Eric Brisson gets an early start to his day. He gets up at 4:30 a.m. and heads down to the Grand Marais harbor. There he boards his boat and heads out to work—picking herring from his gill nets. Then he heads in, cleans the fish, and goes to his “real” job.
Eric Brisson holds one of the 25 commercial fishing licenses for Lake Superior, which he has had for three years. However, he’s been fishing on the lake most of his life. As a boy, he spent summers at Hat Point in Grand Portage with his grandparents, Lloyd and Fern Hendrickson, and helped out with their fishing operation. Born and raised in Cook County, he spent three years living in Two Harbors. Moving back to Grand Marais, his uncle, Ed “Ole” Hendrickson, asked him if he’d like to fish.
“It went from there,” Brisson said.
They started in July. A marine mechanic, Brisson reworked their boat’s electronics and added lights to illuminate the picking table for fall herring fishing. Working with his uncle, he was able to complete the necessary apprenticeship so he could apply for a commercial license. This is the first year that his uncle hasn’t joined him on the water.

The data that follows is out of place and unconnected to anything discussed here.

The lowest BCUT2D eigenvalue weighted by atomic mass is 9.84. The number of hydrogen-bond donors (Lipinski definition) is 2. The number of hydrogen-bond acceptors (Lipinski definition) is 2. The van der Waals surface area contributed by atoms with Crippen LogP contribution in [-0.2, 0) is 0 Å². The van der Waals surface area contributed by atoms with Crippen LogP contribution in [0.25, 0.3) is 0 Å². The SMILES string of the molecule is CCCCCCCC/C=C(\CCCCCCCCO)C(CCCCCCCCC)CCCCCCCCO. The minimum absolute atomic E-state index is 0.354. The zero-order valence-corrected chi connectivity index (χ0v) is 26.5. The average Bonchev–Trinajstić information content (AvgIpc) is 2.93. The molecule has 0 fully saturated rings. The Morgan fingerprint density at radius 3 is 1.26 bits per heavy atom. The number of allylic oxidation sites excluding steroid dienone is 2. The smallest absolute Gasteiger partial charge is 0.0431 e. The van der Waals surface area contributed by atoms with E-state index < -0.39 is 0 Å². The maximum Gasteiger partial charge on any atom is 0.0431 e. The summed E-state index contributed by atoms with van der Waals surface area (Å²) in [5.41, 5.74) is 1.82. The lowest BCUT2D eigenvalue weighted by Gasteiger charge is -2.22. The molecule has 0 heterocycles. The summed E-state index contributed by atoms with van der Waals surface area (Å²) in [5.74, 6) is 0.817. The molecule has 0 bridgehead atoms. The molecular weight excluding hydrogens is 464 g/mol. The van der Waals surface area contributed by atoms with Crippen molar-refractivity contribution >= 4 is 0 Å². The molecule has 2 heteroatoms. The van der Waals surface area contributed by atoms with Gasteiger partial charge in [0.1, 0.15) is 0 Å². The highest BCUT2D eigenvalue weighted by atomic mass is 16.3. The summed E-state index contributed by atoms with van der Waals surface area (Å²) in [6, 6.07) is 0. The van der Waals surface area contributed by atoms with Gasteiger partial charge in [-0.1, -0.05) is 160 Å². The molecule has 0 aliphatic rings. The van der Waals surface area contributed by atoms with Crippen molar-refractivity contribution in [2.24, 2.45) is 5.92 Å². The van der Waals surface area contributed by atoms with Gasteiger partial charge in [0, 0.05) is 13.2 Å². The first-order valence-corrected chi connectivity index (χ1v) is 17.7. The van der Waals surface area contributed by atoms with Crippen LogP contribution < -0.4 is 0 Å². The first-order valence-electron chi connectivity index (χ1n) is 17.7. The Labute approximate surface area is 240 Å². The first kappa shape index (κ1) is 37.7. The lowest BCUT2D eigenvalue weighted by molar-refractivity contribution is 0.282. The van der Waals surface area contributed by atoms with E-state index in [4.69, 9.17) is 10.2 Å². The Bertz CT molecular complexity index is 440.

Commercial netting is a three-season activity. Brisson started in April this year with near-shore nets for menominee (round whitefish) as well as herring nets. He’ll continue fishing herring into November and possibly December, depending if a market for herring roe is available. He doesn’t net lake trout, because the paperwork and sample collection required by the DNR is time-consuming. (Native lake trout are still recovering from a population collapse in the mid 20th Century due to predation by invasive sea lamprey and over-fishing. Data provided by commercial netters helps fish managers monitor the population.)
Fall fishing is hard work. Brisson said his grandfather had remarkably thick fingers, which he attributed to a lifetime of working in cold, wet conditions. Lake Superior is often rough at that time of year, although commercial netters are somewhat nonchalant about waves.